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Jill Lepore deserves an award for her New Yorker essay against the gospel of disruption. The last paragraph alone is a sufficiently fine piece of writing to warrant reading the whole thing. For those …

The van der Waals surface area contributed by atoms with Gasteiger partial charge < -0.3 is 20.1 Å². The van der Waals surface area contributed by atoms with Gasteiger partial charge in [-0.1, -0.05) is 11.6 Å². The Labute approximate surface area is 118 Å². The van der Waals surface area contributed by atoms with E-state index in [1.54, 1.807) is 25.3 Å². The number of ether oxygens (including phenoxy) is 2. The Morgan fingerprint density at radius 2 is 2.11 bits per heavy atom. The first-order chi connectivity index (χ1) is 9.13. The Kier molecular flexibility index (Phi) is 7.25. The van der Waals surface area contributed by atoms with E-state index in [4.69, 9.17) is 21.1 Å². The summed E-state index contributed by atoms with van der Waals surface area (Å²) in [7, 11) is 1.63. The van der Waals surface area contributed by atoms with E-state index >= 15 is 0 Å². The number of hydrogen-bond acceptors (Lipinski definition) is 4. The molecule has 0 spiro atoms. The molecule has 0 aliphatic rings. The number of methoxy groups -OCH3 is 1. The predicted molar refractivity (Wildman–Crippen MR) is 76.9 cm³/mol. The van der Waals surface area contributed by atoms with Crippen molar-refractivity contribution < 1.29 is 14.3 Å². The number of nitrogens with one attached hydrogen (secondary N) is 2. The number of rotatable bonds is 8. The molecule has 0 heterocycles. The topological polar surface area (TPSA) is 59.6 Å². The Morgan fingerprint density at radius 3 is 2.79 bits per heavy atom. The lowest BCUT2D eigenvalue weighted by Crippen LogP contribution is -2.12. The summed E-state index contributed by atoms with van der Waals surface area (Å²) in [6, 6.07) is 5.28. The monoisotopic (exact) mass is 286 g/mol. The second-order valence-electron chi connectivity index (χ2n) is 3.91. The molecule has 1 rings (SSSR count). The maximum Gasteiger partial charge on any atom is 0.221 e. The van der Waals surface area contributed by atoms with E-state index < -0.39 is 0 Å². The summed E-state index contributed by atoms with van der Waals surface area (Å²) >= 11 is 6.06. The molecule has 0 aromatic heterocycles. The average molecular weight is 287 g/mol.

Jill Lepore deserves an award for her New Yorker essay against the gospel of disruption. The last paragraph alone is a sufficiently fine piece of writing to warrant reading the whole thing. For those of you blessedly unfamiliar with the theory of disruptive innovation, it goes like this: Everyone, every institution that is superb at providing a product or service is in truth a Goliath, merely waiting for a little innovative David to topple him with a better way to do his job. Why work up your muscles to carry a cudgel if you can deal death with a slingshot? Amazon has disrupted book-selling. Online commentary has disrupted journalism. MOOCs will disrupt the university (people swear). You who are merely doing your job exceptionally well and profitably – you are a complacent fool. In her essay, Lepore beats the tar out of the scholarship that gave rise to this preaching. Apart from pointing the article out to you, I want to comment briefly on how she says what she says. In truth, Lepore gives two arguments for the price of one, and it’s the second that I find more fetching and worth a little extra remark. Mainly, and entertainingly, she points out the entire theory of disruptive innovation is bunk on its own terms. It neither explains what it’s meant to explain, nor predicts what it’s meant to predict. It’s a fable that comforts the comfortable, by depicting their rapacious waste as the inevitable manner of capitalism’s progress. I won’t try to summarize what Lepore says about the embarrassing failures of the theory, because she already says it well. But Lepore makes a secondary argument you could almost miss. She notes that even if the theory of disruption were sound, there are certain human activities to which it should not be applied. Innovation and disruption are ideas that originated in the arena of business but which have since been applied to arenas whose values and goals are remote from the values and goals of business. People aren’t disk drives. Public schools, colleges and universities, churches, museums, and many hospitals, all of which have been subjected to disruptive innovation, have revenues and expenses and infrastructures, but they aren’t industries in the same way that manufacturers of hard-disk drives or truck engines or drygoods are industries. Journalism isn’t an industry in that sense, either. Lepore says all this, but spends little time on it; having noted that people aren’t disk drives, she spends most of her essay observing that the theory of disruptive innovation doesn’t really apply to disk drives anyway. I’d hazard a guess Lepore knows her essay works better this way. A significant portion of her readership would find it tedious to be told less briefly that we need to remember, or revive, the language of public trust, public interest, public service. Lepore’s choice of emphasis reminds me of the origins of American liberalism in a different age. Back in the early 1900s, Charles Beard noted that merely to tell Americans that their factories were injuring workers more wantonly than those of any other country would fail to move a nation so fixated on profit. You had, he said (and I’m paraphrasing, because I’m not able to look it up at the moment), to tell the American people that it was inefficient to keep killing workers – that it was a waste of human capital, an unproductive use of resources. This rhetorical tactic aims at moral ends by appealing to a venal calculus. Like the commuter who rescued his fellow-citizen from a train track because he didn’t want to be late to work, maybe we will rescue our public goods from disruption – not because it’s the right thing to do, but because we won’t profit if we don’t.
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